I’ve taken off the former prologue and started with something I think is more feminine. Here’s an excerpt from what I’ve written so far:
Ramat stood in the rain, fiddling with her car keys and trying to get one into the keyhole. She was completely soaked — her blouse stuck like a second skin, and her hair was drenched.
She finally got the door open and climbed in, angry thatshe was getting her seat wet. She took a cursory glance in the mirror to survey what damage the rain had done to her makeup — it was ruined.
She pulled the door shut and turned on her headlamps. After flicking some water off her face to stop it running into her eyes, she turned the key in the ignition and reversed slowly, as always scared of the big four-wheel-drive she had been assigned at headquarters.
She changed gears and stepped on the accelerator. The car lurched forward. Her headlights picked out a group of men standing in front of the car, all huddled under an umbrella. She stepped on the brakes and pushed open her door.
The men walked as quickly as the umbrella allowed them to, and stopped beside the car. The leader was a fortyish man with a full grey-streaked beard. He motioned to her to remain in the car when she swung one leg out.
A flash of lightning lit up his features, highlighting the long knife-scar running from his cheek to his chin. His appearance was otherwise, peaceful.
‘You take pictures.’ He said it in a dull flat tone, as if she was not expected to argue.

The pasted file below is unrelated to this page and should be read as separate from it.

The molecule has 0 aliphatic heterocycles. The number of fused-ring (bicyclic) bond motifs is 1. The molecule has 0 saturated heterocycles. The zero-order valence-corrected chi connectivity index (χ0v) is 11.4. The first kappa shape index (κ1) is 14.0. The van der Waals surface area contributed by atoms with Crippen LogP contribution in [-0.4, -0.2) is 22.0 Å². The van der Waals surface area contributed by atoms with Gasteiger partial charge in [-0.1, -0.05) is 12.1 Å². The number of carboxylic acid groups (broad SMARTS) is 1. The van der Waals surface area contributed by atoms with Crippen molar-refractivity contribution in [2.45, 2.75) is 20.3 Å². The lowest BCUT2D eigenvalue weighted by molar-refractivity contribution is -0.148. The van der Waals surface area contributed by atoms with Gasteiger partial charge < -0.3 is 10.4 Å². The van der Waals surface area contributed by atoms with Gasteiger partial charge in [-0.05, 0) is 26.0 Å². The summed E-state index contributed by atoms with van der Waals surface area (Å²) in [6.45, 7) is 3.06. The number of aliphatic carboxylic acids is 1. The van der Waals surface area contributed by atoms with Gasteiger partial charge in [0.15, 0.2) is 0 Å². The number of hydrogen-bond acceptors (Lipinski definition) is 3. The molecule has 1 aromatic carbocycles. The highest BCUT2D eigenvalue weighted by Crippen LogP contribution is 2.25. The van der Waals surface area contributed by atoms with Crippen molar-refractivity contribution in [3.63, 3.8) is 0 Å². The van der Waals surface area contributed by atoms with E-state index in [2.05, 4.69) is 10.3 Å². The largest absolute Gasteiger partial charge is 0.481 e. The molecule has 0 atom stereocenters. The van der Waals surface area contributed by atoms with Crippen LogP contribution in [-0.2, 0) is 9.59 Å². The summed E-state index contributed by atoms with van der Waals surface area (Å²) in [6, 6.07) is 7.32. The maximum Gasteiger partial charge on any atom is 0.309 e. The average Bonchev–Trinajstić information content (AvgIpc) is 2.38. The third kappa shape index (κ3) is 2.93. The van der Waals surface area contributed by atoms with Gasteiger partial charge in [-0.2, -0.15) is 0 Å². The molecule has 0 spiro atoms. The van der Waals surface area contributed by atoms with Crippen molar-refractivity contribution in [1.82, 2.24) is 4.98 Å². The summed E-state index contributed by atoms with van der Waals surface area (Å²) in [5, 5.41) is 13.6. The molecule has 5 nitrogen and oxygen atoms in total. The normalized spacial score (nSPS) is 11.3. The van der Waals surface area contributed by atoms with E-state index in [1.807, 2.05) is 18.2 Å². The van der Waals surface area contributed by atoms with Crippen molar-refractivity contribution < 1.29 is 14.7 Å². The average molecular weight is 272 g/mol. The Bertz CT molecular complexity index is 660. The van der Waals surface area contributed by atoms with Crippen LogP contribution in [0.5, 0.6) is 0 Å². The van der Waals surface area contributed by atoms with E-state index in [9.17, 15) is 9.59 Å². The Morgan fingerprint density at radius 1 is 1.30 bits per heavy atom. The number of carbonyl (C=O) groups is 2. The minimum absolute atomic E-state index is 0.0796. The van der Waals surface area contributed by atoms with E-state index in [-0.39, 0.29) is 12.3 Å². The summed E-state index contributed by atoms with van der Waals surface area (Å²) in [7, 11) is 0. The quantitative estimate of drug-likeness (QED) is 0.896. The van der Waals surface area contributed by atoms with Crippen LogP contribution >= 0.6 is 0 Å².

‘Yes,’ Ramat replied quickly, retreiving her identity card from around her neck. ‘I’m a journalist — a reporter. I’m doing some research on the Niger Delta.’
‘Madam put that ID card away,’ one of the men growled.
‘What the…’ she stopped herself just in time. She noticed for the first time that the men were all carrying guns. They were not the dane guns used for hunting — these were guns. She knew they didn’t intend to hurt her, so she tossed the card onto the dashboard.
‘Where the pictures you take?’ the leader asked. As if by some agreed signal, the men drew closer in unison.
‘What pictures?’ she asked. Her feigned incredulity sounded weak — even to her. She avoided his gaze.
‘We no want touch you,’ said their leader. He turned to his men and they conferred rapidly in Ijaw. One of them pointed at the camera on the dashboard. The leader nodded and he grabbed it. He turned it over several times, then thrust it in her hands.
‘Madam, I don’t know how to handle this camera. Please take the film out,’ the ‘please’ was said sarcastically. She wondered what educated men who spoke good English were doing in this tiny village allowing themselves to be ordered around by an illiterate leader.
She took the film out of her Nikon and handed it to him.
‘No come near jetty again,’ the leader said, then tilted his head slightly. They vanished into the forest.
Ramat pulled the door shut and giggled hysterically. She had replaced the film shortly before leaving the jetty. Obviously, they hadn’t seen her do so. She had to leave before they found she had given them a blank.
She glanced at her watch and realised she had to hurry back if she wanted to make it to her room in time for the evening prayers.